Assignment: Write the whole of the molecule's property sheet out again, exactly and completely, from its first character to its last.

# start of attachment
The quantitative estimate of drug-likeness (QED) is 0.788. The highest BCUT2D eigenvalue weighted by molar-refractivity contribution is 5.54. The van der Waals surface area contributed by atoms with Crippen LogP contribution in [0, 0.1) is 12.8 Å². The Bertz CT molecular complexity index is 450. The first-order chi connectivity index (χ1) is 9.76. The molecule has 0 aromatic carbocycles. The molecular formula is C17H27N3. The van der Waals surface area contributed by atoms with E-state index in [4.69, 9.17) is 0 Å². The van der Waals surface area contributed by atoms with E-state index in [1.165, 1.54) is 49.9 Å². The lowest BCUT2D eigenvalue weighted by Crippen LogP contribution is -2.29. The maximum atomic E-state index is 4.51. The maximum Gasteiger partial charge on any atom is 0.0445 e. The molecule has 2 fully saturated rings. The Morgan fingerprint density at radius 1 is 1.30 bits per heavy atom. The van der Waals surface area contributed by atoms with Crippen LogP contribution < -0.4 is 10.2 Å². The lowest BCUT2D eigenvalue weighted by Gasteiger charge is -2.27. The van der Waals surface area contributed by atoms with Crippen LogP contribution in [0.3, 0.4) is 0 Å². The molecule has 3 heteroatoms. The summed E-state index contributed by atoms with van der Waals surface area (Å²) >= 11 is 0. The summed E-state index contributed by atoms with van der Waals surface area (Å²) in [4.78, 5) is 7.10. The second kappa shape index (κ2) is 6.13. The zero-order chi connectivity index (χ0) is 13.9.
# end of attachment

The quantitative estimate of drug-likeness (QED) is 0.788. The highest BCUT2D eigenvalue weighted by molar-refractivity contribution is 5.54. The van der Waals surface area contributed by atoms with Crippen LogP contribution in [0, 0.1) is 12.8 Å². The Bertz CT molecular complexity index is 450. The first-order chi connectivity index (χ1) is 9.76. The molecule has 0 aromatic carbocycles. The molecular formula is C17H27N3. The van der Waals surface area contributed by atoms with E-state index in [4.69, 9.17) is 0 Å². The van der Waals surface area contributed by atoms with E-state index in [1.165, 1.54) is 49.9 Å². The lowest BCUT2D eigenvalue weighted by Crippen LogP contribution is -2.29. The maximum atomic E-state index is 4.51. The maximum Gasteiger partial charge on any atom is 0.0445 e. The molecule has 2 fully saturated rings. The Morgan fingerprint density at radius 1 is 1.30 bits per heavy atom. The van der Waals surface area contributed by atoms with Crippen LogP contribution < -0.4 is 10.2 Å². The lowest BCUT2D eigenvalue weighted by Gasteiger charge is -2.27. The van der Waals surface area contributed by atoms with Crippen LogP contribution in [0.3, 0.4) is 0 Å². The molecule has 3 heteroatoms. The summed E-state index contributed by atoms with van der Waals surface area (Å²) >= 11 is 0. The summed E-state index contributed by atoms with van der Waals surface area (Å²) in [4.78, 5) is 7.10. The second kappa shape index (κ2) is 6.13. The zero-order chi connectivity index (χ0) is 13.9.